Nagpur Veterinary College
Nagpur Veterinary College
Kolte S.W.,Nagpur Veterinary College |
Larcombe S.D.,University of Glasgow |
Jadhao S.G.,Nagpur Veterinary College |
Magar S.P.,Nagpur Veterinary College |
And 4 more authors.
PLoS ONE | Year: 2017
Tick-borne pathogens (TBP) are responsible for significant economic losses to cattle production, globally. This is particularly true in countries like India where TBP constrain rearing of high yielding Bos taurus, as they show susceptibility to acute tick borne disease (TBD), most notably tropical theileriosis caused by Theileria annulata. This has led to a programme of cross breeding Bos taurus (Holstein-Friesian or Jersey) with native Bos indicus (numerous) breeds to generate cattle that are more resistant to disease. However, the cost to fitness of subclinical carrier infection in crossbreeds relative to native breeds is unknown, but could represent a significant hidden economic cost. In this study, a total of 1052 bovine blood samples, together with associated data on host type, sex and body score, were collected from apparently healthy animals in four different agro-climatic zones of Maharashtra state. Samples were screened by PCR for detection of five major TBPs: T. annulata, T. orientalis, B. bigemina, B. bovis and Anaplasma spp. The results demonstrated that single and co-infection with TBP are common, and although differences in pathogen spp. prevalence across the climatic zones were detected, simplistic regression models predicted that host type, sex and location are all likely to impact on prevalence of TBP. In order to remove issues with autocorrelation between variables, a subset of the dataset was modelled to assess any impact of TBP infection on body score of crossbreed versus native breed cattle (breed type). The model showed significant association between infection with TBP (particularly apicomplexan parasites) and poorer body condition for crossbreed animals. These findings indicate potential cost of TBP carrier infection on crossbreed productivity. Thus, there is a case for development of strategies for targeted breeding to combine productivity traits with disease resistance, or to prevent transmission of TBP in India for economic benefit. © 2017 Kolte et al. This is an open access article distributed under the terms of the Creative Commons Attribution License, which permits unrestricted use, distribution, and reproduction in any medium, provided the original author and source are credited.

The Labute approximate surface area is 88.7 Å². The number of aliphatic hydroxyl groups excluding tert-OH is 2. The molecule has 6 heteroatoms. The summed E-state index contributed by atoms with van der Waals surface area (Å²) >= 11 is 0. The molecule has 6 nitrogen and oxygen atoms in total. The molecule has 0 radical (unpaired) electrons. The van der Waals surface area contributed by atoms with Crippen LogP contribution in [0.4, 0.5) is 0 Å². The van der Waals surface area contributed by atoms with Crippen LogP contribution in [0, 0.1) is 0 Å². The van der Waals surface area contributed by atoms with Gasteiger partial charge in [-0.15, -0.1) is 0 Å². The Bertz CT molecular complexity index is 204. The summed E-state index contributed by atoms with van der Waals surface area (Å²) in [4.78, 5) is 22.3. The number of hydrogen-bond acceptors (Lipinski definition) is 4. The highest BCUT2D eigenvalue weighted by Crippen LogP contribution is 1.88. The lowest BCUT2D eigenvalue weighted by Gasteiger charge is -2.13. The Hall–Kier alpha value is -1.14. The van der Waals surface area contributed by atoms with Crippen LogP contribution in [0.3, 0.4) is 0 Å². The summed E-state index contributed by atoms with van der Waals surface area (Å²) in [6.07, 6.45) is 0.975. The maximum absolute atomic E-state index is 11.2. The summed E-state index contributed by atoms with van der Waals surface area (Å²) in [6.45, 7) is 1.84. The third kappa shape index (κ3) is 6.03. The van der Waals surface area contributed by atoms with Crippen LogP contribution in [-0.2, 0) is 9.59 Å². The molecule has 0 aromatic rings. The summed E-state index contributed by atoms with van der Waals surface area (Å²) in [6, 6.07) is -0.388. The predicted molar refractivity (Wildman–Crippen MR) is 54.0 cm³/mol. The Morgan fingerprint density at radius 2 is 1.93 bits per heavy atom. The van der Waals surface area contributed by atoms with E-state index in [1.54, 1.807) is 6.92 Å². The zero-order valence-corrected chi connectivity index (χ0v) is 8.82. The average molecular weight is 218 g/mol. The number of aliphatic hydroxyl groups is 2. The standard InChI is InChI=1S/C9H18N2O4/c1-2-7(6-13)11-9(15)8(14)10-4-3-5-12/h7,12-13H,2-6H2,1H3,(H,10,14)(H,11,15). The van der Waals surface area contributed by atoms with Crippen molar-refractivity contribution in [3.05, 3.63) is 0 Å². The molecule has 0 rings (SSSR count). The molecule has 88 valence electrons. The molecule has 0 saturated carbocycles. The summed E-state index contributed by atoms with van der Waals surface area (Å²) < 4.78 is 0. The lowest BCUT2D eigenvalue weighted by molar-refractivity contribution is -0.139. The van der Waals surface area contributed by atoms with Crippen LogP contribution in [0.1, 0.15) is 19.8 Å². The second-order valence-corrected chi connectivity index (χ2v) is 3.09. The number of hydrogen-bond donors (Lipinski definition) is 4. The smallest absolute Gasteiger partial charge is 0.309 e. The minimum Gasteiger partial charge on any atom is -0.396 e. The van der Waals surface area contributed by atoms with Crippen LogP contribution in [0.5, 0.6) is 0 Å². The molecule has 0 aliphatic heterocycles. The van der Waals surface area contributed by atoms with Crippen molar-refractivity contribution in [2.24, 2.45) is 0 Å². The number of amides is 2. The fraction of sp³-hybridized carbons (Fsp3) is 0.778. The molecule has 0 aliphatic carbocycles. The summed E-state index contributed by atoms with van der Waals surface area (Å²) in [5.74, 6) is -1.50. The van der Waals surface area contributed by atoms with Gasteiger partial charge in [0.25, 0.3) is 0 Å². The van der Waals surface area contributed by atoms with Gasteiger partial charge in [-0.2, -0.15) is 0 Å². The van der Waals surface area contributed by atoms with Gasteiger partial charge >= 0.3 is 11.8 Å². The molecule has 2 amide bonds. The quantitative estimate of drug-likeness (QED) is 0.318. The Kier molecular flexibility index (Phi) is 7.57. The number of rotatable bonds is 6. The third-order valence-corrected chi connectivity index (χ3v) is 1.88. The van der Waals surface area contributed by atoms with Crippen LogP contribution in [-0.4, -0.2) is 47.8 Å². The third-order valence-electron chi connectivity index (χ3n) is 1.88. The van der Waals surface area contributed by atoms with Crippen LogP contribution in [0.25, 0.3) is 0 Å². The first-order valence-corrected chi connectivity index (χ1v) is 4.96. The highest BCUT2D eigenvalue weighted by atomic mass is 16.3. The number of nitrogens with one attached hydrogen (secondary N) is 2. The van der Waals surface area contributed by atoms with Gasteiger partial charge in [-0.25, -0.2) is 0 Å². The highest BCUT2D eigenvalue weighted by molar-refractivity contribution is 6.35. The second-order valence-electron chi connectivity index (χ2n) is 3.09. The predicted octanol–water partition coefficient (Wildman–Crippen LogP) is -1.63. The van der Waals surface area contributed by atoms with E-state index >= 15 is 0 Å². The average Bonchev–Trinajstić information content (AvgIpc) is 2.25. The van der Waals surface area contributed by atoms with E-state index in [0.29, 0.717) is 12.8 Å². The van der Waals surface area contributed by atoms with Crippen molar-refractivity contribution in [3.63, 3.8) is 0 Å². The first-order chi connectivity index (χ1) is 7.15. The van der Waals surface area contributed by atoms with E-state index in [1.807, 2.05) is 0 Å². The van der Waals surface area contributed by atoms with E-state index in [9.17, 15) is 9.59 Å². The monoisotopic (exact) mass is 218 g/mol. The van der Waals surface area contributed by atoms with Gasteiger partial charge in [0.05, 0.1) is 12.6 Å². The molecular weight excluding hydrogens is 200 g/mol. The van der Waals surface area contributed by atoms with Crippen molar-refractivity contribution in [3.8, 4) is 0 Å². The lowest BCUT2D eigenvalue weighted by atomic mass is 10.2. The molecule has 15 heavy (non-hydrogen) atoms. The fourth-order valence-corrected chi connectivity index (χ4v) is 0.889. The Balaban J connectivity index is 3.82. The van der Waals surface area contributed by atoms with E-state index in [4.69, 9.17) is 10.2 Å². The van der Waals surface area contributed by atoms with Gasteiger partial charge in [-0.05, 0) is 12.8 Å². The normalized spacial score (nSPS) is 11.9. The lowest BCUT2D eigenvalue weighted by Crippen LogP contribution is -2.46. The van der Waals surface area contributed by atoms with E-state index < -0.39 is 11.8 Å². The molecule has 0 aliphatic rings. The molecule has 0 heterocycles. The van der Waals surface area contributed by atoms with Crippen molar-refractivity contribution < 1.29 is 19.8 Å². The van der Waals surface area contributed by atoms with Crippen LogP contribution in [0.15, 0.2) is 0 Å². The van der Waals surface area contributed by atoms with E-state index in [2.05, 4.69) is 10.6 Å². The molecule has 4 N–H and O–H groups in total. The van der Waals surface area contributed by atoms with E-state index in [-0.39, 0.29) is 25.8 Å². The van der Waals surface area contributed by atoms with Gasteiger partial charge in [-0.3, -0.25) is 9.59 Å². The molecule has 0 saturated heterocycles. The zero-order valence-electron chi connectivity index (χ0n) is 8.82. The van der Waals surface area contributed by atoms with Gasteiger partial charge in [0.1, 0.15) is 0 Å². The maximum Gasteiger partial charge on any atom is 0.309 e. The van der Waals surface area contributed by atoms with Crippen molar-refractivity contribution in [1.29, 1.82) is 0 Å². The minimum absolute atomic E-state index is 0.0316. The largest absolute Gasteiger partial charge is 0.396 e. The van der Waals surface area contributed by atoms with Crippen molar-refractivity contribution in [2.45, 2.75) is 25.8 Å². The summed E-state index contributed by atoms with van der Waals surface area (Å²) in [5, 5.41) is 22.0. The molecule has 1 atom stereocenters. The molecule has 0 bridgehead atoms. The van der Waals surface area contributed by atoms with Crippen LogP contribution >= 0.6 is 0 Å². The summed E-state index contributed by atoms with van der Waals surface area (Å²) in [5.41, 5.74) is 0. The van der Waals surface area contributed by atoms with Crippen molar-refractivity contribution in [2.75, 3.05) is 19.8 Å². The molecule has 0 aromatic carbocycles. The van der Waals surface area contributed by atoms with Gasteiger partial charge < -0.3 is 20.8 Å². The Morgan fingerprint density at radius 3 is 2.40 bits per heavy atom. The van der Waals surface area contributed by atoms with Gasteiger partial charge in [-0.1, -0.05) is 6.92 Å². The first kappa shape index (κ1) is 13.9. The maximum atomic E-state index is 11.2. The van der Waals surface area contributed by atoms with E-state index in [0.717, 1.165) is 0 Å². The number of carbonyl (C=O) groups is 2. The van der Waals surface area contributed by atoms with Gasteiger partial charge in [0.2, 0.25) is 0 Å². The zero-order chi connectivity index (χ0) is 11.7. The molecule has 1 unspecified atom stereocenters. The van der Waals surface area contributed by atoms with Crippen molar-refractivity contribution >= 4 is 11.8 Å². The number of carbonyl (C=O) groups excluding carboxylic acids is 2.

Majumdar S.,Central Avian Research Institute |
Bhanja S.K.,Central Avian Research Institute |
Mandal A.B.,Central Avian Research Institute |
Kadam M.,Nagpur Veterinary College
Journal of Applied Animal Research | Year: 2017
Two hundred turkey breeder hens and 24 viable toms of 30-35 weeks (wk) old of small white variety were distributed into 2 treatment groups having 4 replicates First four replicates were offered diet A [National Research Council. 1994. Nutrient requirements of poultry. 8th ed. Washington, DC: National Academy Press] and other four replicates were maintained on a higher plane of nutrition – diet B for 8 wk. Five hundred and fortyeight fertile eggs on 21st embryonic day were in ovo injected with nutrients (essential amino acids - INA; linolenic acid, linoleic acid, retinol and DL-alpha-tocopherol-INFV; INA + INFV-INAFV, sham control – S and un-injected control – C). INAFV poults had significantly (P < .01) higher body weight compared to other treatment groups till 8 wk of age. Total immunoglobulins in response to 1% sheep red blood cells were significantly higher (P < .01) in the INA group compared to the C group. Cell-mediated immune response was significantly higher (P < .01) in the diet B group compared to diet A group. Thus, INAFV treatment may be carried out for better posthatch growth and breeders may be maintained on higher plane of nutrition along with INA treatment to elicit better post-hatch immunity. © 2017 The Author(s). Published by Informa UK Limited, trading as Taylor & Francis Group
Lahon A.,National Institute of Virology |
Ingle V.C.,Nagpur Veterinary College |
Raut C.G.,National Institute of Virology |
Chitambar S.D.,National Institute of Virology
Veterinary Microbiology | Year: 2014